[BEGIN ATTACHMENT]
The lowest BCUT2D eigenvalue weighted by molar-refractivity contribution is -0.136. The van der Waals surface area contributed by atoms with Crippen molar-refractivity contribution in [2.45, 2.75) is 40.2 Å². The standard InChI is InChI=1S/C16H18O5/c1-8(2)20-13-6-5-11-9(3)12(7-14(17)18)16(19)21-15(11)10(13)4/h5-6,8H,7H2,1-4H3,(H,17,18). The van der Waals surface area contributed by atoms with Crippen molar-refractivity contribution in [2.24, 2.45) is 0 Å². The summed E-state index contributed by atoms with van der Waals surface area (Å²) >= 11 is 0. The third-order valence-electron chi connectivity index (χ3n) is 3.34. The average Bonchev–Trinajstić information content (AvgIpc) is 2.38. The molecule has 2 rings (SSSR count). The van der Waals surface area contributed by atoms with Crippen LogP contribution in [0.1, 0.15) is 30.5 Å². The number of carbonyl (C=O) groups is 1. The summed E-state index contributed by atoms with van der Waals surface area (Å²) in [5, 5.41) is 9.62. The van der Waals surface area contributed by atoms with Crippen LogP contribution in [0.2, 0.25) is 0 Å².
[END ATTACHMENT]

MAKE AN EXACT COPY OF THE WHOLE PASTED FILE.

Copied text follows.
The lowest BCUT2D eigenvalue weighted by molar-refractivity contribution is -0.136. The van der Waals surface area contributed by atoms with Crippen molar-refractivity contribution in [2.45, 2.75) is 40.2 Å². The standard InChI is InChI=1S/C16H18O5/c1-8(2)20-13-6-5-11-9(3)12(7-14(17)18)16(19)21-15(11)10(13)4/h5-6,8H,7H2,1-4H3,(H,17,18). The van der Waals surface area contributed by atoms with Crippen molar-refractivity contribution in [2.24, 2.45) is 0 Å². The summed E-state index contributed by atoms with van der Waals surface area (Å²) >= 11 is 0. The third-order valence-electron chi connectivity index (χ3n) is 3.34. The average Bonchev–Trinajstić information content (AvgIpc) is 2.38. The molecule has 2 rings (SSSR count). The van der Waals surface area contributed by atoms with Crippen LogP contribution in [0.1, 0.15) is 30.5 Å². The number of carbonyl (C=O) groups is 1. The summed E-state index contributed by atoms with van der Waals surface area (Å²) in [5, 5.41) is 9.62. The van der Waals surface area contributed by atoms with Crippen LogP contribution in [0.2, 0.25) is 0 Å².